An influent pump station in Washington incorporated control technology that improved system efficiency and energy savings.

During the 2014 rainy season, a crucial influent pump station in the growing northwest city of Marysville, Washington, was at capacity for storm flows. Its three influent pumps needed to be upgraded to increase capacity. The existing 25-horsepower (HP) (18.7-kilowatt [kW]) pumps were barely able to keep up and overheated in maximum flow conditions. Facility managers determined that 38-HP (28-kW) pumps were the maximum size that would fit in the existing space and not exceed the motor control center (MCC) starter size. While these new pumps would provide the required flow rates for projected storm flows, the facility team was unsure if the existing standby 125-kW diesel generator would be able to run three 38-kW pumps. If direct-on-line starters (or even soft starters) were used, the generator would not be able to handle the inrush current.

The Options

Variable frequency drives (VFDs), however, eliminate inrush and improve the displacement power factor (DPF). The generator vendor did not have sufficient records on this older generator to determine maximum motor starting ability or suitability for VFD loads. But without VFDs, the existing full-voltage starters could start only two of the larger pump units on generator power.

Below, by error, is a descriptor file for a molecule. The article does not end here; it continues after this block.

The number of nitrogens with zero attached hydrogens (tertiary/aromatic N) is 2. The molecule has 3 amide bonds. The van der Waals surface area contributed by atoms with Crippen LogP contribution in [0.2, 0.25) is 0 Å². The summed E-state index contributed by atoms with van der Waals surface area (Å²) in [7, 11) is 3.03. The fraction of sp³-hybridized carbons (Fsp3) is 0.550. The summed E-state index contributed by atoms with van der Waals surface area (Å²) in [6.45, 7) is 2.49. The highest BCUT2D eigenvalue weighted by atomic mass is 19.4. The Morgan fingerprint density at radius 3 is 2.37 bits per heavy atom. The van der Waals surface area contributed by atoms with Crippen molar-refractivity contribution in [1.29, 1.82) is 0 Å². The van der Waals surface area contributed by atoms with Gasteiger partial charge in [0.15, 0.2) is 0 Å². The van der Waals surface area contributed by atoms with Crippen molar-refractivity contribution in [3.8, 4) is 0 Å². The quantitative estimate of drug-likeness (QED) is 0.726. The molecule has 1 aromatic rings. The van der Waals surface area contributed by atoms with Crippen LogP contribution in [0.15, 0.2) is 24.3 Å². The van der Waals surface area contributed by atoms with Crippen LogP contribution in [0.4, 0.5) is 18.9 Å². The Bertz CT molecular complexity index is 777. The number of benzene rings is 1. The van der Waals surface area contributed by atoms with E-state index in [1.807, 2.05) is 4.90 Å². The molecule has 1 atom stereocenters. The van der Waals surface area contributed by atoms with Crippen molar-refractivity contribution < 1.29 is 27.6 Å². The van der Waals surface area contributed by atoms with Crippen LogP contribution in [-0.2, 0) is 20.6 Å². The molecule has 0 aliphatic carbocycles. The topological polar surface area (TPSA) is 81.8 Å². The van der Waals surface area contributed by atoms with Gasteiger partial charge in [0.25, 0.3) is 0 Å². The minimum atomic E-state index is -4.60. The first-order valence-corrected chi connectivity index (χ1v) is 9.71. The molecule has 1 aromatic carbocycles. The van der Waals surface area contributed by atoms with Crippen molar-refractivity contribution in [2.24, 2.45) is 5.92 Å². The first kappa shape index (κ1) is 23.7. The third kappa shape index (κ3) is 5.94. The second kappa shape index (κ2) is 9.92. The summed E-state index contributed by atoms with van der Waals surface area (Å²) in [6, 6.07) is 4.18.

Soft starts, such as solid-state reduced voltage starters, were not a solution either. While soft starts reduce inrush current, they apply 60 Hertz (Hz) to the stator immediately, making the motor operate in the 100 percent slip region. One-hundred percent slip with full voltage will generate rated locked rotor torque (LRT) with a corresponding locked rotor current—typically 120 percent torque and 660 percent amps, respectively. With reduced voltage starters, torque varies by the square of the voltage change. So at 60 percent voltage, the LRT is approximately 36 percent of rated LRT or, in this case, roughly 43 percent (120 percent x 0.36 = 
43.2 percent).

VFDs eliminate inrush and improve the DPFImage 1. VFDs eliminate inrush and improve the DPF (Images courtesy of Yaskawa)

This low torque can be a problem when starting a clogged pump. At 60 percent voltage, the inrush current is approximately 250 percent, which can raise an issue with a limited supply—in this case, the generator.